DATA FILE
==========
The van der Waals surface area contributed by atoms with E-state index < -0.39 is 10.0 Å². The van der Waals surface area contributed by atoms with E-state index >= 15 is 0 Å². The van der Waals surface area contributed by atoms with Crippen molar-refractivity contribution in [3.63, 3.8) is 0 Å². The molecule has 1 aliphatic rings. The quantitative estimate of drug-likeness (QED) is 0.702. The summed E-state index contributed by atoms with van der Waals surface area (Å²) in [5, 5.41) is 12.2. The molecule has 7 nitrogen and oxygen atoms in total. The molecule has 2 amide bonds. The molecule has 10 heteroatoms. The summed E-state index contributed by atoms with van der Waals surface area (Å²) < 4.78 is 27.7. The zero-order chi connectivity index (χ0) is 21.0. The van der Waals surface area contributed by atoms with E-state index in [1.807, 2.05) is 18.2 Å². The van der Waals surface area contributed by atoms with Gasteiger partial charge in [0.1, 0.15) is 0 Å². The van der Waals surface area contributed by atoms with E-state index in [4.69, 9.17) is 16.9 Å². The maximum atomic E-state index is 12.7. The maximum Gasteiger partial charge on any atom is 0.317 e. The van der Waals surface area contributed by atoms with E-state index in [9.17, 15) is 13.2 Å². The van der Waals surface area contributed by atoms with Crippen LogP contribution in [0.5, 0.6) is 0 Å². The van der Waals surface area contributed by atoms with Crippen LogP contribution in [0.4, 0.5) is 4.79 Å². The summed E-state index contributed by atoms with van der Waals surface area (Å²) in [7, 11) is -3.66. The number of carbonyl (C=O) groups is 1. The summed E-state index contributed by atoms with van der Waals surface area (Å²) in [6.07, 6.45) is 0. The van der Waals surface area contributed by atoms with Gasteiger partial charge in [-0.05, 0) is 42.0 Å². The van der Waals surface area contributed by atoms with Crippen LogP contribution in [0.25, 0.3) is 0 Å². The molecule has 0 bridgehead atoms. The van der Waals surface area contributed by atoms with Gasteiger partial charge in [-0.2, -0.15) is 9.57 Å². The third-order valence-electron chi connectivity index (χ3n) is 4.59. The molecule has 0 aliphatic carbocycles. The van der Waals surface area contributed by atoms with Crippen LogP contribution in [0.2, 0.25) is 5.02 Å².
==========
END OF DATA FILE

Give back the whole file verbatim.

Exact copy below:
The van der Waals surface area contributed by atoms with E-state index < -0.39 is 10.0 Å². The van der Waals surface area contributed by atoms with E-state index >= 15 is 0 Å². The van der Waals surface area contributed by atoms with Crippen molar-refractivity contribution in [3.63, 3.8) is 0 Å². The molecule has 1 aliphatic rings. The quantitative estimate of drug-likeness (QED) is 0.702. The summed E-state index contributed by atoms with van der Waals surface area (Å²) in [5, 5.41) is 12.2. The molecule has 7 nitrogen and oxygen atoms in total. The molecule has 2 amide bonds. The molecule has 10 heteroatoms. The summed E-state index contributed by atoms with van der Waals surface area (Å²) < 4.78 is 27.7. The zero-order chi connectivity index (χ0) is 21.0. The van der Waals surface area contributed by atoms with E-state index in [1.807, 2.05) is 18.2 Å². The van der Waals surface area contributed by atoms with Gasteiger partial charge in [0.1, 0.15) is 0 Å². The van der Waals surface area contributed by atoms with E-state index in [4.69, 9.17) is 16.9 Å². The maximum atomic E-state index is 12.7. The maximum Gasteiger partial charge on any atom is 0.317 e. The van der Waals surface area contributed by atoms with E-state index in [9.17, 15) is 13.2 Å². The van der Waals surface area contributed by atoms with Crippen LogP contribution in [0.5, 0.6) is 0 Å². The van der Waals surface area contributed by atoms with Crippen LogP contribution in [0.4, 0.5) is 4.79 Å². The summed E-state index contributed by atoms with van der Waals surface area (Å²) in [7, 11) is -3.66. The number of carbonyl (C=O) groups is 1. The summed E-state index contributed by atoms with van der Waals surface area (Å²) in [6.07, 6.45) is 0. The van der Waals surface area contributed by atoms with Gasteiger partial charge in [-0.05, 0) is 42.0 Å². The van der Waals surface area contributed by atoms with Crippen LogP contribution in [0.25, 0.3) is 0 Å². The molecule has 0 bridgehead atoms. The van der Waals surface area contributed by atoms with Gasteiger partial charge in [-0.2, -0.15) is 9.57 Å². The third-order valence-electron chi connectivity index (χ3n) is 4.59. The molecule has 0 aliphatic carbocycles. The van der Waals surface area contributed by atoms with Crippen LogP contribution in [0.2, 0.25) is 5.02 Å².